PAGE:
Berkshire Hathaway Inc.
turned to a loss in the third quarter as a volatile stock market and underwriting losses offset gains in its manufacturing, service and retail businesses.
The Omaha, Neb., company reported a net loss of $2.69 billion, or $1,832 per Class A equivalent, compared with a profit of $10.34 billion, or $6,882 per share, earlier.
Operating earnings, which exclude some investment results, rose to $7.76 billion from $6.47 billion last year. Mr. Buffett, Berkshire’s chief executive and chairman, said he prefers investors to look at the company’s operating earnings because large investments in Berkshire stock can cause net income or loss to fluctuate significantly from quarter to quarter, even if its core businesses are doing well.
Although some of Berkshire’s biggest stocks rose in the third quarter, the value of its overall portfolio fell along with the broader market— leading to his net loss.
“The size of investment gains/losses in a given quarter is usually meaningless” and can be “extremely misleading to investors who have little or no knowledge of accounting rules,” Berkshire said in a statement accompanying the results.
Berkshire owns a variety of businesses spanning industries across America, including insurance company Geico, freight rail operator BNSF Railway, retailers such as Fruit of the Loom and homebuilder Clayton Homes. This makes its earnings of particular interest to investors looking for information on the health of the american economy.
SHARE YOUR THOUGHTS
What does Berkshire’s earnings report tell you about the state of the market? Join the conversation below.
Like many companies, Berkshire was hit by a spike in inflation in the third quarter as well as extended supply chain disruptions.
BNSF, for example, was able to charge customers more per loaded railcar, but was squeezed by higher fuel costs and lower overall freight volumes, which cut its after-tax earnings by 6.2% in the third quarter.
“We continue to experience the negative effects of higher costs for materials, freight, labor and other inputs,” Berkshire said.
Berkshire’s insurance business also took a $2.7 billion hit after Hurricane Ian.
But Berkshire’s utilities and energy unit outperformed, thanks to gains in its pipeline business and power distribution company Northern Powergrid. Higher energy prices have helped boost profits for oil, gas and utility companies this year.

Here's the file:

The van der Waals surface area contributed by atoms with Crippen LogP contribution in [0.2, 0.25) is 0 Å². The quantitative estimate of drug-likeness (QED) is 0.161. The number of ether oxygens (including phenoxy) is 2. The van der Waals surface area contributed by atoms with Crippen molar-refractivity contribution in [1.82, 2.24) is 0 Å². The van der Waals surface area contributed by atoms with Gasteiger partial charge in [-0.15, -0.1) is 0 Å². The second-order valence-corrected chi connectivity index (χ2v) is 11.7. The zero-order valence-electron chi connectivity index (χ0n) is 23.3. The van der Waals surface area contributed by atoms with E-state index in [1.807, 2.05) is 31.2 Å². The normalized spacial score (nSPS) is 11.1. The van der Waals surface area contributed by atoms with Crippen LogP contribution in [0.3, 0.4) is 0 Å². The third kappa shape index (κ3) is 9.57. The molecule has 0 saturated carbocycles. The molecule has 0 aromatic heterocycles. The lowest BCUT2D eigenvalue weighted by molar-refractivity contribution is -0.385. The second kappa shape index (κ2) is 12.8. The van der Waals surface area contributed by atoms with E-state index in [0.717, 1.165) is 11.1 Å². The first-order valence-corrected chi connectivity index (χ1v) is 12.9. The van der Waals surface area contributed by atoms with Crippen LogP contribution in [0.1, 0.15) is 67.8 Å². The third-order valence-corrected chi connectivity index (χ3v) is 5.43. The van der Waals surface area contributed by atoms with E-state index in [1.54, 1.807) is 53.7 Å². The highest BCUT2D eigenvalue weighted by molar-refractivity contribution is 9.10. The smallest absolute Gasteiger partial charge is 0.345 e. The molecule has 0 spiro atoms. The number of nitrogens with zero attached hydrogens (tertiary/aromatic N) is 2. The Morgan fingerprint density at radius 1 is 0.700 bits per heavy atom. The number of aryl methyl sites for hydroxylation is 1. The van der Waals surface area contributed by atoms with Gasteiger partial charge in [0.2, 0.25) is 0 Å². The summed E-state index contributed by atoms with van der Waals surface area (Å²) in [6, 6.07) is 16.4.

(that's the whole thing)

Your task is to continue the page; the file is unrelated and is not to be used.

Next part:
The tight housing market also helped boost results at Berkshire’s homebuilding businesses, which include paint company Benjamin Moore, flooring company Shaw Industries and brick and mortar company Acme Building Brands. With mortgage rates rising while the Federal Reserve tries to controlling inflation by raising interest ratesand home prices begin to fall, Berkshire said demand for its housing-related businesses and services is likely to decline from current levels.
Overall, Berkshire’s manufacturing, service and trading businesses reported a 20% rise in earnings in the third quarter.
Meanwhile, Berkshire continued to use cash for stock investments and buybacks. The company spent $1.05 billion on share buybacks in the third quarter, in line with the total three months earlier but well below the pace of buybacks in 2021. Berkshire, which has largely bought back its own his shares in 2021, this year he turned to investing in other companies – buying millions more shares of
and getting up
Occidental Petroleum of Corp
single largest shareholder.
Energy stocks have been by far the best performers on the stock market this year, while Berkshire’s interest in Occidental has shot the stock to the top of the S&P 500. It has more than doubled since 2022.
Berkshire still had a big pile of cash at the end of the quarter. The company reported having cash and cash equivalents of $109 billion at the end of September, up slightly from $105.4 billion in the second quarter.
Write to Akane Otani at [email protected]
Copyright ©2022 Dow Jones & Company, Inc. All rights reserved. 87990cbe856818d5eddac44c7b1cdeb8